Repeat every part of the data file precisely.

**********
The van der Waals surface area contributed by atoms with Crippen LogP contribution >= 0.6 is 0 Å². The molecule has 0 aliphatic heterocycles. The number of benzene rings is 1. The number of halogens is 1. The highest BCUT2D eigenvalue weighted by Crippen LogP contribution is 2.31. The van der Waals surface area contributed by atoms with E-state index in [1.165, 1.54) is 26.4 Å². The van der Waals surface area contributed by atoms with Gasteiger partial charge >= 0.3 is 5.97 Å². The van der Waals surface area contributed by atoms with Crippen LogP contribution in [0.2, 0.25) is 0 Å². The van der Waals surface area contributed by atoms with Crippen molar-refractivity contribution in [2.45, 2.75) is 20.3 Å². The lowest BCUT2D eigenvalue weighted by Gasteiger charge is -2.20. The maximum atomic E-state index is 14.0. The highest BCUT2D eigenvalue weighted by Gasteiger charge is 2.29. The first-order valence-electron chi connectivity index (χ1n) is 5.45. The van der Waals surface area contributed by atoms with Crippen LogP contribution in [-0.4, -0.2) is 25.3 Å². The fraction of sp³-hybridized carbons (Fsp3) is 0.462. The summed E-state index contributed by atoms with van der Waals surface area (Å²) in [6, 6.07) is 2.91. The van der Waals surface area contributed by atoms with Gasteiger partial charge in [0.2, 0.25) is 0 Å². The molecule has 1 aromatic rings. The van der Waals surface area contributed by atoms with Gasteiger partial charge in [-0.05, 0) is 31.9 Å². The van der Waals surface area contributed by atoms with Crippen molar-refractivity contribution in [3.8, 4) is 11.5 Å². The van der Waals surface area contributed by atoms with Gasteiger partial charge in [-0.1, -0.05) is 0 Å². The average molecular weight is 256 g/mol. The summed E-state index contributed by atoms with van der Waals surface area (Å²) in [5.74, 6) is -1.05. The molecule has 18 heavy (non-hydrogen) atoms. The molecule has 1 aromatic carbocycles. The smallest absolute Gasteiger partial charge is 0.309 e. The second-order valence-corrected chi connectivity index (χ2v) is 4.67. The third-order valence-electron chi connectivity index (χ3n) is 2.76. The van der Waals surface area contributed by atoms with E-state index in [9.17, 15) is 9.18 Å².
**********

The van der Waals surface area contributed by atoms with Crippen LogP contribution >= 0.6 is 0 Å². The molecule has 0 aliphatic heterocycles. The number of benzene rings is 1. The number of halogens is 1. The highest BCUT2D eigenvalue weighted by Crippen LogP contribution is 2.31. The van der Waals surface area contributed by atoms with E-state index in [1.165, 1.54) is 26.4 Å². The van der Waals surface area contributed by atoms with Gasteiger partial charge >= 0.3 is 5.97 Å². The van der Waals surface area contributed by atoms with Crippen LogP contribution in [0.2, 0.25) is 0 Å². The van der Waals surface area contributed by atoms with Crippen molar-refractivity contribution in [2.45, 2.75) is 20.3 Å². The lowest BCUT2D eigenvalue weighted by Gasteiger charge is -2.20. The maximum atomic E-state index is 14.0. The highest BCUT2D eigenvalue weighted by Gasteiger charge is 2.29. The first-order valence-electron chi connectivity index (χ1n) is 5.45. The van der Waals surface area contributed by atoms with Crippen LogP contribution in [-0.4, -0.2) is 25.3 Å². The fraction of sp³-hybridized carbons (Fsp3) is 0.462. The summed E-state index contributed by atoms with van der Waals surface area (Å²) in [6, 6.07) is 2.91. The van der Waals surface area contributed by atoms with Gasteiger partial charge in [0.2, 0.25) is 0 Å². The molecule has 1 aromatic rings. The van der Waals surface area contributed by atoms with Gasteiger partial charge in [-0.05, 0) is 31.9 Å². The van der Waals surface area contributed by atoms with Crippen molar-refractivity contribution in [3.8, 4) is 11.5 Å². The van der Waals surface area contributed by atoms with Gasteiger partial charge in [-0.1, -0.05) is 0 Å². The average molecular weight is 256 g/mol. The summed E-state index contributed by atoms with van der Waals surface area (Å²) in [5.74, 6) is -1.05. The molecule has 18 heavy (non-hydrogen) atoms. The molecule has 1 aromatic carbocycles. The smallest absolute Gasteiger partial charge is 0.309 e. The second-order valence-corrected chi connectivity index (χ2v) is 4.67. The third-order valence-electron chi connectivity index (χ3n) is 2.76. The van der Waals surface area contributed by atoms with E-state index in [9.17, 15) is 9.18 Å².